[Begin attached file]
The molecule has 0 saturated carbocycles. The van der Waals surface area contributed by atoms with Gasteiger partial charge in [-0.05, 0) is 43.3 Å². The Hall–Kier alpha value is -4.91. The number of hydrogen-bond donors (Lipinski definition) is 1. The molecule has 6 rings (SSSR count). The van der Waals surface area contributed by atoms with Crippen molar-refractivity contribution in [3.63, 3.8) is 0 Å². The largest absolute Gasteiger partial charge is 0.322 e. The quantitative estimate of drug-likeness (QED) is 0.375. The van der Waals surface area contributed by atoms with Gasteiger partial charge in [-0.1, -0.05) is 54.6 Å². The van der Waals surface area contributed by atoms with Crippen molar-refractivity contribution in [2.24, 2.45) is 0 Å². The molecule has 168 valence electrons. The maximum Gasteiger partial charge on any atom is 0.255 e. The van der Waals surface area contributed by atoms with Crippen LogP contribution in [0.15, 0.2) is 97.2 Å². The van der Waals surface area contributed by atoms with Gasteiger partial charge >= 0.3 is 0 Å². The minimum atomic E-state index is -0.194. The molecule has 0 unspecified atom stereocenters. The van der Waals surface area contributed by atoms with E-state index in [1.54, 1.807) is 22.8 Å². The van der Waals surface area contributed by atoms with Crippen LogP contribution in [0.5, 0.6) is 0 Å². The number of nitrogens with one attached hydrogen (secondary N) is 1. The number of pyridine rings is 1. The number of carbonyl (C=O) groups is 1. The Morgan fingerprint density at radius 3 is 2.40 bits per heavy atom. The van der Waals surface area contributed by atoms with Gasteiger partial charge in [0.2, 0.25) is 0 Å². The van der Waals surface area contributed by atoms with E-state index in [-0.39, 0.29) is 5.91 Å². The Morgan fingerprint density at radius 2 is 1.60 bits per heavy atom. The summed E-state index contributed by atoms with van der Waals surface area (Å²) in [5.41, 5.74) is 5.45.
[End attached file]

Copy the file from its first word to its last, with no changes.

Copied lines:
The molecule has 0 saturated carbocycles. The van der Waals surface area contributed by atoms with Gasteiger partial charge in [-0.05, 0) is 43.3 Å². The Hall–Kier alpha value is -4.91. The number of hydrogen-bond donors (Lipinski definition) is 1. The molecule has 6 rings (SSSR count). The van der Waals surface area contributed by atoms with Crippen molar-refractivity contribution in [3.63, 3.8) is 0 Å². The largest absolute Gasteiger partial charge is 0.322 e. The quantitative estimate of drug-likeness (QED) is 0.375. The van der Waals surface area contributed by atoms with Gasteiger partial charge in [-0.1, -0.05) is 54.6 Å². The van der Waals surface area contributed by atoms with Crippen molar-refractivity contribution in [2.24, 2.45) is 0 Å². The molecule has 168 valence electrons. The maximum Gasteiger partial charge on any atom is 0.255 e. The van der Waals surface area contributed by atoms with Crippen LogP contribution in [0.15, 0.2) is 97.2 Å². The van der Waals surface area contributed by atoms with Gasteiger partial charge >= 0.3 is 0 Å². The minimum atomic E-state index is -0.194. The molecule has 0 unspecified atom stereocenters. The van der Waals surface area contributed by atoms with E-state index in [1.54, 1.807) is 22.8 Å². The van der Waals surface area contributed by atoms with Crippen LogP contribution in [0.5, 0.6) is 0 Å². The number of nitrogens with one attached hydrogen (secondary N) is 1. The number of pyridine rings is 1. The number of carbonyl (C=O) groups is 1. The Morgan fingerprint density at radius 3 is 2.40 bits per heavy atom. The van der Waals surface area contributed by atoms with Gasteiger partial charge in [0.2, 0.25) is 0 Å². The van der Waals surface area contributed by atoms with E-state index in [-0.39, 0.29) is 5.91 Å². The Morgan fingerprint density at radius 2 is 1.60 bits per heavy atom. The summed E-state index contributed by atoms with van der Waals surface area (Å²) in [5.41, 5.74) is 5.45.